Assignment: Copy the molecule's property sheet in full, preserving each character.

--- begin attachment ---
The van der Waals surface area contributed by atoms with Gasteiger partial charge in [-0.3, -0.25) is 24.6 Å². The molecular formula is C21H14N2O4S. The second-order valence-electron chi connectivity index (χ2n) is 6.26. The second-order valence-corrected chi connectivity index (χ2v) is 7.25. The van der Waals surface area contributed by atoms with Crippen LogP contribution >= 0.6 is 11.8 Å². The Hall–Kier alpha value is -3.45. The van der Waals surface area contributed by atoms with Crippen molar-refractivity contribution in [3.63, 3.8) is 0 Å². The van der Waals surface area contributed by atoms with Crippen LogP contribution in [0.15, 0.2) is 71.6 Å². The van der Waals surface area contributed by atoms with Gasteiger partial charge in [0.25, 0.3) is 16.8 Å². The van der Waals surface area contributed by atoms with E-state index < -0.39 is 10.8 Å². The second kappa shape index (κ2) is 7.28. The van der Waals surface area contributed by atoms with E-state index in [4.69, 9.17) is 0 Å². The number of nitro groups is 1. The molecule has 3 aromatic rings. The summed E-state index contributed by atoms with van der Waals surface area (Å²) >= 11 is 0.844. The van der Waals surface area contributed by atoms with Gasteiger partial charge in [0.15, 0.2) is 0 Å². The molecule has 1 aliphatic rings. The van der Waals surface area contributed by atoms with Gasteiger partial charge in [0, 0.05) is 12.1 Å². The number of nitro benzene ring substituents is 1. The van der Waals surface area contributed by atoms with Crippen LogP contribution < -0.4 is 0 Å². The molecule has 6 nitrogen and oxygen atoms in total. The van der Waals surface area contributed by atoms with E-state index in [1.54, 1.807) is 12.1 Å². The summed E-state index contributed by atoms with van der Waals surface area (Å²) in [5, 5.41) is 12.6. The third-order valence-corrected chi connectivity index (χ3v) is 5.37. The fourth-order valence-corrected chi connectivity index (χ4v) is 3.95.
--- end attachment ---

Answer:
The van der Waals surface area contributed by atoms with Gasteiger partial charge in [-0.3, -0.25) is 24.6 Å². The molecular formula is C21H14N2O4S. The second-order valence-electron chi connectivity index (χ2n) is 6.26. The second-order valence-corrected chi connectivity index (χ2v) is 7.25. The van der Waals surface area contributed by atoms with Crippen LogP contribution >= 0.6 is 11.8 Å². The Hall–Kier alpha value is -3.45. The van der Waals surface area contributed by atoms with Crippen molar-refractivity contribution in [3.63, 3.8) is 0 Å². The van der Waals surface area contributed by atoms with Crippen LogP contribution in [0.15, 0.2) is 71.6 Å². The van der Waals surface area contributed by atoms with Gasteiger partial charge in [0.25, 0.3) is 16.8 Å². The van der Waals surface area contributed by atoms with E-state index < -0.39 is 10.8 Å². The second kappa shape index (κ2) is 7.28. The van der Waals surface area contributed by atoms with E-state index in [4.69, 9.17) is 0 Å². The number of nitro groups is 1. The molecule has 3 aromatic rings. The summed E-state index contributed by atoms with van der Waals surface area (Å²) >= 11 is 0.844. The van der Waals surface area contributed by atoms with Gasteiger partial charge in [0.15, 0.2) is 0 Å². The molecule has 1 aliphatic rings. The van der Waals surface area contributed by atoms with Gasteiger partial charge in [0, 0.05) is 12.1 Å². The number of nitro benzene ring substituents is 1. The van der Waals surface area contributed by atoms with Crippen LogP contribution < -0.4 is 0 Å². The molecule has 6 nitrogen and oxygen atoms in total. The van der Waals surface area contributed by atoms with E-state index in [1.54, 1.807) is 12.1 Å². The summed E-state index contributed by atoms with van der Waals surface area (Å²) in [5, 5.41) is 12.6. The third-order valence-corrected chi connectivity index (χ3v) is 5.37. The fourth-order valence-corrected chi connectivity index (χ4v) is 3.95.